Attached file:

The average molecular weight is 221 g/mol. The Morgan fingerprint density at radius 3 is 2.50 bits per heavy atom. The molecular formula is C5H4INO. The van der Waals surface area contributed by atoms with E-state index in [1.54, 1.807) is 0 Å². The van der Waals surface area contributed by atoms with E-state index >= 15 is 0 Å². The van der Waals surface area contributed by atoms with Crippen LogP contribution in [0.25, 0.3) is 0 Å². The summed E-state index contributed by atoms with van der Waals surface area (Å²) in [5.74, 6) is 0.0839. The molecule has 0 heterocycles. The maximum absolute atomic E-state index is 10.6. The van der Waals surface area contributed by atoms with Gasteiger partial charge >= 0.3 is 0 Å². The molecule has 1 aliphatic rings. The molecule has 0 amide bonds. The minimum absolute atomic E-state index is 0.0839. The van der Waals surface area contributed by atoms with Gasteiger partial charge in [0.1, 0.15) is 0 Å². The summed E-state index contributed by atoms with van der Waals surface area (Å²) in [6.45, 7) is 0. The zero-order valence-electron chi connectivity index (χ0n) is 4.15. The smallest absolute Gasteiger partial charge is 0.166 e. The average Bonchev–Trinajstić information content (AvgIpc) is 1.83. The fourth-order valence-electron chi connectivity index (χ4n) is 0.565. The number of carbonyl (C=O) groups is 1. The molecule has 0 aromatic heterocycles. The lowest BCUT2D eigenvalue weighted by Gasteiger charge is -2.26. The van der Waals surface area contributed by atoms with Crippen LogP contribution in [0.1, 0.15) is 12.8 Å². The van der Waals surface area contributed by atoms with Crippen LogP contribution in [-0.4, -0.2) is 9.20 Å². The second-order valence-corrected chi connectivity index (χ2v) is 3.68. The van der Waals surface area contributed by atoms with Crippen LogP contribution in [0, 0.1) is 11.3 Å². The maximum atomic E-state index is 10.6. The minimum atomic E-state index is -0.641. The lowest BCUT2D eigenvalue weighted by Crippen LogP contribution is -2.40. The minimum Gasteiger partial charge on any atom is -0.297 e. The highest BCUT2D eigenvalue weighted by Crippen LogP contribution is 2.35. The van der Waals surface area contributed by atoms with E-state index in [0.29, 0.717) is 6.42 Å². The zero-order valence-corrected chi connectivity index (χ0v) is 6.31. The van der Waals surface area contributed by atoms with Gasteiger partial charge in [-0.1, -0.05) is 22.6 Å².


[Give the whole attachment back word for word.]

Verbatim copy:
The average molecular weight is 221 g/mol. The Morgan fingerprint density at radius 3 is 2.50 bits per heavy atom. The molecular formula is C5H4INO. The van der Waals surface area contributed by atoms with E-state index in [1.54, 1.807) is 0 Å². The van der Waals surface area contributed by atoms with E-state index >= 15 is 0 Å². The van der Waals surface area contributed by atoms with Crippen LogP contribution in [0.25, 0.3) is 0 Å². The summed E-state index contributed by atoms with van der Waals surface area (Å²) in [5.74, 6) is 0.0839. The molecule has 0 heterocycles. The maximum absolute atomic E-state index is 10.6. The van der Waals surface area contributed by atoms with Gasteiger partial charge >= 0.3 is 0 Å². The molecule has 1 aliphatic rings. The molecule has 0 amide bonds. The minimum absolute atomic E-state index is 0.0839. The van der Waals surface area contributed by atoms with Gasteiger partial charge in [0.1, 0.15) is 0 Å². The summed E-state index contributed by atoms with van der Waals surface area (Å²) in [6.45, 7) is 0. The zero-order valence-electron chi connectivity index (χ0n) is 4.15. The smallest absolute Gasteiger partial charge is 0.166 e. The average Bonchev–Trinajstić information content (AvgIpc) is 1.83. The fourth-order valence-electron chi connectivity index (χ4n) is 0.565. The number of carbonyl (C=O) groups is 1. The molecule has 0 aromatic heterocycles. The lowest BCUT2D eigenvalue weighted by Gasteiger charge is -2.26. The van der Waals surface area contributed by atoms with Crippen LogP contribution in [0.1, 0.15) is 12.8 Å². The van der Waals surface area contributed by atoms with Crippen LogP contribution in [-0.4, -0.2) is 9.20 Å². The second-order valence-corrected chi connectivity index (χ2v) is 3.68. The van der Waals surface area contributed by atoms with Crippen LogP contribution in [0, 0.1) is 11.3 Å². The maximum atomic E-state index is 10.6. The minimum atomic E-state index is -0.641. The lowest BCUT2D eigenvalue weighted by Crippen LogP contribution is -2.40. The minimum Gasteiger partial charge on any atom is -0.297 e. The highest BCUT2D eigenvalue weighted by Crippen LogP contribution is 2.35. The van der Waals surface area contributed by atoms with E-state index in [0.29, 0.717) is 6.42 Å². The zero-order valence-corrected chi connectivity index (χ0v) is 6.31. The van der Waals surface area contributed by atoms with Gasteiger partial charge in [-0.1, -0.05) is 22.6 Å².